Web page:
Ann Tan's curator insight, July 16, 2014 10:07 AM

After reading this article, I felt angry that the government did nothing to help the Muslims. The fact that the Muslims and Buddhist were treated differently led the conflict and prejudice due to the unfair treatment. At the same time, it was very heartbreaking to know that the Muslims' houses were being burnt down and were left homeless. They were neglected and tortured. Therefore, I think that the Muslims and Buddhists should be treated equally to prevent such prejudices they have among them.

Navas Ibraahim's curator insight, July 16, 2014 11:27 AM

It can be seen clearly that the Myanmar government not giving citizenship to Rohingya muslims is an act of racism. Also, the Buddhist extremists targeting them by attacking two mosques and hundreds of Rohingya Muslims’ houses is an act of racism. I strongly suggest that the government in Myanmar should treat its people regardless of race and religion and treat everyone equally.

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Mosque windows smashed in Warrington 'racist attack'

Mosque windows smashed in Warrington 'racist attack' | Conflic based on racism | Scoop.it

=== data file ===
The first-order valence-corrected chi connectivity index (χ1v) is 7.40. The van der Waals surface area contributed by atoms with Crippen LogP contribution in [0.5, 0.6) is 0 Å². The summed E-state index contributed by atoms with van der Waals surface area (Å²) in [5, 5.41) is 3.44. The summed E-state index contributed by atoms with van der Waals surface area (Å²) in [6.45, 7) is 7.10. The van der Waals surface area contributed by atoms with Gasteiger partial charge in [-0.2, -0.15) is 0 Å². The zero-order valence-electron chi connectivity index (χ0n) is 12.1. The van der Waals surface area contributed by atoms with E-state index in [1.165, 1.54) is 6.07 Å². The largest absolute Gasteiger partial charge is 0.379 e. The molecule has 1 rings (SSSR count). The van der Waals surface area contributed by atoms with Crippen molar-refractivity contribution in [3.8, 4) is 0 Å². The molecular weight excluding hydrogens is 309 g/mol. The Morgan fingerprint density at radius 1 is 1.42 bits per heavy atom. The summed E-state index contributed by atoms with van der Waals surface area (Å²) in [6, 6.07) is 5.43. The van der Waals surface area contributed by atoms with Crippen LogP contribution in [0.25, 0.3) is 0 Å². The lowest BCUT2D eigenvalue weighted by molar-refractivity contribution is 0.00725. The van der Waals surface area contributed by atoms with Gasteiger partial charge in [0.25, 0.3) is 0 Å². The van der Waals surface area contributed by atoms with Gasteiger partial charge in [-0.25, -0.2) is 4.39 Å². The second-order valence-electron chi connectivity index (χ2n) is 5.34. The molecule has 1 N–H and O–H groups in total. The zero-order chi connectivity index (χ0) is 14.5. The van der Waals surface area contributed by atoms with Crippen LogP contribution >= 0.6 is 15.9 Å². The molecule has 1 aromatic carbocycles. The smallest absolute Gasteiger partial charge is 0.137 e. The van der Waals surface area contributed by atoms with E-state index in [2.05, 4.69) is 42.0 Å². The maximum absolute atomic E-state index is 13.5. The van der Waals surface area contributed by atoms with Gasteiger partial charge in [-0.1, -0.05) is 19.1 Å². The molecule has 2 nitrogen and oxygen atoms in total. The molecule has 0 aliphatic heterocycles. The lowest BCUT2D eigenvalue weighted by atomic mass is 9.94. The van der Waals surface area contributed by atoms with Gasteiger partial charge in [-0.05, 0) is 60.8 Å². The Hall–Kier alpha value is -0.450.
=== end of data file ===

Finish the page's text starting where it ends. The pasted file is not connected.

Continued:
A Warrington mosque has had a number of windows smashed by two men who were "shouting racist abuse", police said. Officers were called to Jamiat Ul-Mulemeen Mosque on Arpley Street on Monday during...

Via @NewDayStarts, Dawn Choo
Dong Yutong's insight:

Almost all conflicts started because of 'unjust'. Grouping people according to their race and religion and nationality. And the most common one is racism. If each of them, could put in the effort  giving just a bit more understanding to the other group that they know little of, then these incidents could be simply avoid.

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Dawn Choo's curator insight, July 13, 2014 12:50 AM

I think that those two man had been treated unfairly because of their race. Thus, they decided to smashed the windows of the Mosque to vent their anger. In my opinion, i think that there is need to stop categorizing people as 'white' people and 'black people and that we should not  judge people by their race so that such incidents will not happen again.

Travis Lim's curator insight, July 13, 2014 4:27 AM

This all reminds us of the racist events that take place everyday. There is always tensions between one race and the other, but abusing and shouting racist remarks should not be the case. We should just keep all our nasty remarks to ourselves and not to make negative remarks to another race, because tensions may rise, and a fight or a war may happen

Huang Ziqian's curator insight, July 13, 2014 11:54 AM

When a group of people share the same feelings towards a particular group and they take action to express their feelings. At first, the particular group would get angry, then hatred would start growing between these groups. Racist attack would not solve any problem but hurt innocent people.